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New Customers Save $30 off $100+* with code JULYNEW30
New Customers Save $30* with code JULYNEW30
*New customers only. One-time use per customer. Order must be placed by 7/31/2018. The $30 discount is given for a single order with a minimum of $100 excluding shipping and tax. Items with pricing ending in .97 are excluded and will not count toward the minimum required. Discount does not apply to corporate orders, gift certificates, StewardShip membership fees, select Champagne brands, Riedel glassware, fine and rare wine, and all bottles 3.0 liters or larger. No other promotion codes, coupon codes or corporate discounts may be applied to order.
Burklin-Wolf Estate Riesling 2003
Holdings total 110 hectares (275 acres) in the Mittelhardt - the quality core of the world-renowned Pfalz region, including most of the top sites in Wachenheim, Forst, Deidsheim and Ruppertsberg. Ruppertsberg's Gaisbohl and Wachenheim's Rechbachel are owned by Dr. Burklin-Wolf in their entirety.
Impressive enough for the significance of its tradition and holdings, Dr. Burklin-Wolf also stands for the future: Following more than a decade in which the entire of Germany had lost its way in international markets, 1990 witnessed an infusion of fresh energy and creativity with the passing on of estate management to Bettina Burklin and her husband, Christian von Guradze.
Delving minutely into their glorious heritage, Bettina and Christian saw that the basis for a return to the world's dinner table was at hand. in the vineyards which surrounded them. Burklin wines from Riesling's Golden Era of the late 19th and early 20th centuries preserved in the estate cellars pointed the way: Rich textured, long lived, exquisite expressions of highly definitive terroirs, fermented naturally dry in traditional oak cooperage.
Producing some of the finest white wines in the world, Germany is one of the world’s most misunderstood winegrowing countries. Many wine consumers of a certain age will recall with amusement and a twinge of horror the sugar-laden Liebfraumilch of their formative drinking years. But today Germany is building its reputation upon fine wines at all points of the sweet to dry spectrum, the best of which can age for many decades.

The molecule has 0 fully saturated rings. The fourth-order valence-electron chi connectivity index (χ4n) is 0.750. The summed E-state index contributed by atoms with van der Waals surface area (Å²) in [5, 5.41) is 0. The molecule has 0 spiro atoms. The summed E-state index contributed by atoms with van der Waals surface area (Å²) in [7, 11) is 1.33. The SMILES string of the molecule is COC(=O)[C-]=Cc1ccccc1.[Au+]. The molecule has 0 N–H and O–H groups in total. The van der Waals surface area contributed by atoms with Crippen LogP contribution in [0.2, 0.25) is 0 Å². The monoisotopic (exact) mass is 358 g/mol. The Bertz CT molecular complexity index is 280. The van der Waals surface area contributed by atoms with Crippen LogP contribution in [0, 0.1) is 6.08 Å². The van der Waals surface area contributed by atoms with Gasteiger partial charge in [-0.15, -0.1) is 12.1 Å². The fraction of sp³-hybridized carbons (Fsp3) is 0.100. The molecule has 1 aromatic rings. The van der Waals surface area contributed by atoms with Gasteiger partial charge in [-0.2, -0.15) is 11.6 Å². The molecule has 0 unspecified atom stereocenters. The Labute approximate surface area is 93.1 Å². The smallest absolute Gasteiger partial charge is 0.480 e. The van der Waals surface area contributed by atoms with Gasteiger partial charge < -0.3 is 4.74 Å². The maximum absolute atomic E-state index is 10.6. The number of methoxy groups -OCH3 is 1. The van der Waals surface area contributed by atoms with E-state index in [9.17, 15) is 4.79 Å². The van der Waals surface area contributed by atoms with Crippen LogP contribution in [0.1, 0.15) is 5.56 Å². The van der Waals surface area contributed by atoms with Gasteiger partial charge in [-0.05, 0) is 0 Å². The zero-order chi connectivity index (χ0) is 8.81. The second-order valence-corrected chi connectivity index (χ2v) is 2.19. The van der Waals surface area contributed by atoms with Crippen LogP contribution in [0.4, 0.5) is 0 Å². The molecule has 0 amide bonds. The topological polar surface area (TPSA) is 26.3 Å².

The world’s northernmost region for quality wine production, Germany faces some unique viticultural challenges due to its extreme marginal climate. Fortunately for the lover of German wine, because they hover a bit under the radar, they tend to remain surprisingly affordable—for now.
Germany is best known for white wines, particularly Riesling, which is cold-hardy enough to survive very chilly winters, and has enough natural acidity to create balanced wines even at the highest levels of residual sugar. These are classified by ripeness, and can be picked early for dry wines with searing acidity, or as late as January following the harvest for lusciously sweet ice wines.
Other important white varieties include fairly neutral workhorse Müller-Thurgau as well as Grauburguner (Pinot Gris) and Weissburguner (Pinot Blanc). Spätburgunder (Pinot Noir) grown in warmer pockets of the country is, at its best, elegant and structured enough to rival red Burgundy.
A regal variety of incredible purity and precision, Riesling possesses a remarkable ability to reflect the character of wherever it is grown while still maintaining easily identifiable typicity. This versatile grape can be just as enjoyable dry or sweet, young or old, still or sparkling, and can age longer than nearly any other white variety. Riesling is best known in Germany and Alsace, and is also of great importance in Austria. The variety has also been particularly successful in Australia’s Clare and Eden Valleys, New Zealand, Oregon, Washington, cooler regions of California, and the Finger Lakes in New York.
In the Glass
Riesling is low in alcohol, with high acidity, steely minerality, and stone fruit, spice, citrus, and floral notes. At its ripest it leans towards juicy peach and nectarine, and pineapple, while in cooler climes it is more redolent of meyer lemon, lime, and green apple. With age, Riesling can become truly revelatory, developing unique, complex aromatics, often with a hint of gasoline.
Riesling is very versatile, enjoying the company of sweet-fleshed fish like sole, most Asian food, especially Thai and Vietnamese (bottlings with some residual sugar and low alcohol are the perfect companions for dishes with substantial spice), and freshly shucked oysters. Sweeter styles work well with fruit-based desserts.
It can be difficult to discern the level of sweetness in a Riesling, and German labeling laws do not make things any easier. Look for the world “trocken” to indicate a dry wine, or “halbtrocken” or “feinherb” for off-dry. Some producers will include a helpful sweetness scale on the back label—happily, a growing trend.